Lana Del Ray - Ultraviolence LP
Lana Del Rey is a pretty contentious artist for such a physically beautiful and clearly talented pop star. Most people will either love her or hate her, very rarely do I come across someone who is like "oh yeah I like just one song" and mostly that is because all of her songs carry the same sound and feel. This polarization is no stronger anywhere than it is within the gay community (let’s not pretend Lana Del Rey’s main audience are not gay men who are whacking off to the way she encapsulates bourgeois lifestyles of do nothing fabulousness who live off sugar daddies, cigarettes and booz). I for one am one such listener who actually tends to be in the positive when it comes to Lana, her debut album Born to Die had some great songs on it such as the title track, and all of the singles including National Anthem, Blue Jeans and the painfully bleak Video Games. However, the album was a singles album and apart from the few fleeting moments that it satisfies, it is otherwise full of fillers.
Her Paradise EP was however a huge improvement, with every song hitting in its own impactful moment in the way that Lana’s voice tends to, and a gorgeous cover of Bobby Vinton’s Blue Velvet, that EP is a sensual, American surreal dream sonically equivalent to the more softer images of David Lynch, Martin Scorsese and Brian De Palma all rolled together.
But Paradise worked so well because it seemed to fill in the cracks that Born to Die had and carry forward the same sound and feel that we love about Lana Del Rey, whilst not really repeating it, Paradise is a more mature album then the occasionally too loose Born to Die. So when it was announced that Lana Del Rey’s new album would be darker, more brooding and carry the title Ultraviolence, a reference to Kubrick’s A Clockwork Orange, I could not have been more excited.
When first hearing and seeing the lead single West Coast I must admit disappointment, it seemed to not only not move forward in any way, but be lyrically and sonically more wonky than most of her work, somewhat disengaging and half thought out. However, as I think is this case with all good works and particularly for Lana Del Rey overall, it takes several listens to get into the groove and feel of the piece. However, Ultraviolence dropped in full on Friday and I am still not sure, after at least 6 full trips through that I can say the same.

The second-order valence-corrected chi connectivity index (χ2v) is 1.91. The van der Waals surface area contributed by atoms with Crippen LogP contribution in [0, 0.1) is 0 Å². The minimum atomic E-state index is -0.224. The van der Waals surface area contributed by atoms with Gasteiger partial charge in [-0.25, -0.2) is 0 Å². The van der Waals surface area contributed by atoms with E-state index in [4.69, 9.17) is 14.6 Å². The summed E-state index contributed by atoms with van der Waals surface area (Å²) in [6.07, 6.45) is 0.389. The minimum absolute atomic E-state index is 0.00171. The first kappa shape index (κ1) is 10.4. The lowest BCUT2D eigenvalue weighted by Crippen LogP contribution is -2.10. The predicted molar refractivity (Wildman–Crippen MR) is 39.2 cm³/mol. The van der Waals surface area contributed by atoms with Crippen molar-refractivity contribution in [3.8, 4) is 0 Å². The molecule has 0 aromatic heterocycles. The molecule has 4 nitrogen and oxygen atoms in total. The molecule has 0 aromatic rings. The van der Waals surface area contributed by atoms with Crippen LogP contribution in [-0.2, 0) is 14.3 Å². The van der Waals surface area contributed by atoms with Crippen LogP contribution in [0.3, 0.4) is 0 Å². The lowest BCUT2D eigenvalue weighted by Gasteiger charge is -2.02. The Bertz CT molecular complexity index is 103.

I have chosen not to read any other reviews of the album so my thoughts are not driven by anything by own response to the music but I am almost certain that many will say the exact same as me and that is the album is NOTHING new at all and that is almost a bad thing. I do think that Lana Del Rey is a very talented artist with a great look, feel, sound, style, voice but also a good lyrically mind but Ultraviolence may have me thinking otherwise. It falls apart at time because, if you are a fan of Del Rey, the first track Cruel World speaks almost like a joke line up of all the words Lana likes to throw around and at six minutes forty seconds it is far too long.
The best tracks on the album are easily the title track Ultraviolence and Shades of Cool, but it is mostly due to the sound of these tracks and not the lyrics, although they do have their moments, ‘and when he calls he call for me and not you’ fits perfectly in time with the track Lana’s voice is better than ever before. That is what ultimately drives this album, be it her weakest lyrically, her voice has never sounded better and although I am sure there is much digital tweaking going on (sometimes it is obvious distortion) it gives for a wonderful listen. Del Rey did have a hand in the production of this album as I think she always does however to what extent I am not sure and so I am not sure if it is her who has come up with some of the truly dreamy sounds throughout, but as a whole, her voice married with this to give a pleasant listen, even if it is much the same as before.
If you are looking for a night within the unstable area of the American dream, Ultraviolence will take you there in sound and style, just don’t pay too much attention to what is being said for the most part, it may drag you out. Nothing new at all, however, it is not without its pleasures. Maybe listen with a bottle of red wine and a pack of cigarettes as you stare into nothing in your best clothes on the couch alone at home.